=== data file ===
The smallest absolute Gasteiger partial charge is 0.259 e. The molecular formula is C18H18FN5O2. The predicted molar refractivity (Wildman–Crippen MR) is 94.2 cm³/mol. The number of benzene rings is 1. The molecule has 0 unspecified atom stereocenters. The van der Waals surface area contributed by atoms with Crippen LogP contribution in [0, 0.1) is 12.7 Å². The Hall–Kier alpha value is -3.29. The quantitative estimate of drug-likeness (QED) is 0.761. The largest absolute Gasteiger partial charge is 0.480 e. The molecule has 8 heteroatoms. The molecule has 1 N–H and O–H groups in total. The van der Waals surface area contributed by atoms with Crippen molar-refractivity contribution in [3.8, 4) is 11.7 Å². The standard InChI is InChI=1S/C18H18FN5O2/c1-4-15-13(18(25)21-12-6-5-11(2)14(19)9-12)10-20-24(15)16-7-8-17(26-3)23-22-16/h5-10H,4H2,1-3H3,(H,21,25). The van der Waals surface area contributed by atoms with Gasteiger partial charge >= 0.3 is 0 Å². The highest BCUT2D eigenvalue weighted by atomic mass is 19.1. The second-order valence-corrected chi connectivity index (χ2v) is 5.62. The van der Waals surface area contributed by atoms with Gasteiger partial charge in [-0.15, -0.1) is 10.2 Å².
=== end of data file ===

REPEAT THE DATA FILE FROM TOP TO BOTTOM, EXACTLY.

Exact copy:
The smallest absolute Gasteiger partial charge is 0.259 e. The molecular formula is C18H18FN5O2. The predicted molar refractivity (Wildman–Crippen MR) is 94.2 cm³/mol. The number of benzene rings is 1. The molecule has 0 unspecified atom stereocenters. The van der Waals surface area contributed by atoms with Crippen LogP contribution in [0, 0.1) is 12.7 Å². The Hall–Kier alpha value is -3.29. The quantitative estimate of drug-likeness (QED) is 0.761. The largest absolute Gasteiger partial charge is 0.480 e. The molecule has 8 heteroatoms. The molecule has 1 N–H and O–H groups in total. The van der Waals surface area contributed by atoms with Crippen molar-refractivity contribution in [3.8, 4) is 11.7 Å². The standard InChI is InChI=1S/C18H18FN5O2/c1-4-15-13(18(25)21-12-6-5-11(2)14(19)9-12)10-20-24(15)16-7-8-17(26-3)23-22-16/h5-10H,4H2,1-3H3,(H,21,25). The van der Waals surface area contributed by atoms with Gasteiger partial charge >= 0.3 is 0 Å². The highest BCUT2D eigenvalue weighted by atomic mass is 19.1. The second-order valence-corrected chi connectivity index (χ2v) is 5.62. The van der Waals surface area contributed by atoms with Gasteiger partial charge in [-0.15, -0.1) is 10.2 Å².